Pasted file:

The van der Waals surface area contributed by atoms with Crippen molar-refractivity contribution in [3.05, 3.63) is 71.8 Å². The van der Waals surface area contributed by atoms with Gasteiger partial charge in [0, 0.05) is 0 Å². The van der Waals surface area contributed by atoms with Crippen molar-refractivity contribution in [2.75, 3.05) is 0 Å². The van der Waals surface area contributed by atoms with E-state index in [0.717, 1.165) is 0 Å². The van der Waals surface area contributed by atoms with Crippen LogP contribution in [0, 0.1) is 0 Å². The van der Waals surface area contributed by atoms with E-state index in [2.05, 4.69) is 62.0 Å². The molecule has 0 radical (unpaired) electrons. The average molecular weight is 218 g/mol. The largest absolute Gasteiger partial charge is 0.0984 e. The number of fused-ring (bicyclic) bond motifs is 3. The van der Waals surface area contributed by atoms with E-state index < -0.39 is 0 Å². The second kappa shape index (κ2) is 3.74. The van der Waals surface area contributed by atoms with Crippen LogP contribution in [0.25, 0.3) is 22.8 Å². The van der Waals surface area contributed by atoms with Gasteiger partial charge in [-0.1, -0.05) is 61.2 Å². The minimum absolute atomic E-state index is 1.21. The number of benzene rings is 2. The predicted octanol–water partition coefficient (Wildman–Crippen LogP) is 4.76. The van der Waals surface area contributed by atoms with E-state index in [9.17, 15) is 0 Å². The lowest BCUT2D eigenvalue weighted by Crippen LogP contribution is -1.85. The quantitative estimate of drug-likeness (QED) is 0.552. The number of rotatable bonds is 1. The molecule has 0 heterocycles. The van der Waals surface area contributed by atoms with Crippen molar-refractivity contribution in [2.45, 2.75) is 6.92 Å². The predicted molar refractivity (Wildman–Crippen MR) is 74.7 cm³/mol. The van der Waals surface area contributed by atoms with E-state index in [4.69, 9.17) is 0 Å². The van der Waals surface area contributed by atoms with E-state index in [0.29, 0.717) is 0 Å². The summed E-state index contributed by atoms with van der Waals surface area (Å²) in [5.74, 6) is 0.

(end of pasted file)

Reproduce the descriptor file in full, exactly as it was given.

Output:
The van der Waals surface area contributed by atoms with Crippen molar-refractivity contribution in [3.05, 3.63) is 71.8 Å². The van der Waals surface area contributed by atoms with Gasteiger partial charge in [0, 0.05) is 0 Å². The van der Waals surface area contributed by atoms with Crippen molar-refractivity contribution in [2.75, 3.05) is 0 Å². The van der Waals surface area contributed by atoms with E-state index in [0.717, 1.165) is 0 Å². The van der Waals surface area contributed by atoms with Crippen LogP contribution in [0, 0.1) is 0 Å². The van der Waals surface area contributed by atoms with E-state index in [2.05, 4.69) is 62.0 Å². The molecule has 0 radical (unpaired) electrons. The average molecular weight is 218 g/mol. The largest absolute Gasteiger partial charge is 0.0984 e. The number of fused-ring (bicyclic) bond motifs is 3. The van der Waals surface area contributed by atoms with E-state index < -0.39 is 0 Å². The second kappa shape index (κ2) is 3.74. The van der Waals surface area contributed by atoms with Crippen LogP contribution in [0.25, 0.3) is 22.8 Å². The van der Waals surface area contributed by atoms with Gasteiger partial charge in [-0.1, -0.05) is 61.2 Å². The minimum absolute atomic E-state index is 1.21. The number of benzene rings is 2. The predicted octanol–water partition coefficient (Wildman–Crippen LogP) is 4.76. The van der Waals surface area contributed by atoms with E-state index in [9.17, 15) is 0 Å². The lowest BCUT2D eigenvalue weighted by Crippen LogP contribution is -1.85. The quantitative estimate of drug-likeness (QED) is 0.552. The number of rotatable bonds is 1. The molecule has 0 heterocycles. The van der Waals surface area contributed by atoms with Crippen molar-refractivity contribution in [2.45, 2.75) is 6.92 Å². The predicted molar refractivity (Wildman–Crippen MR) is 74.7 cm³/mol. The van der Waals surface area contributed by atoms with E-state index in [4.69, 9.17) is 0 Å². The van der Waals surface area contributed by atoms with E-state index in [0.29, 0.717) is 0 Å². The summed E-state index contributed by atoms with van der Waals surface area (Å²) in [5.74, 6) is 0.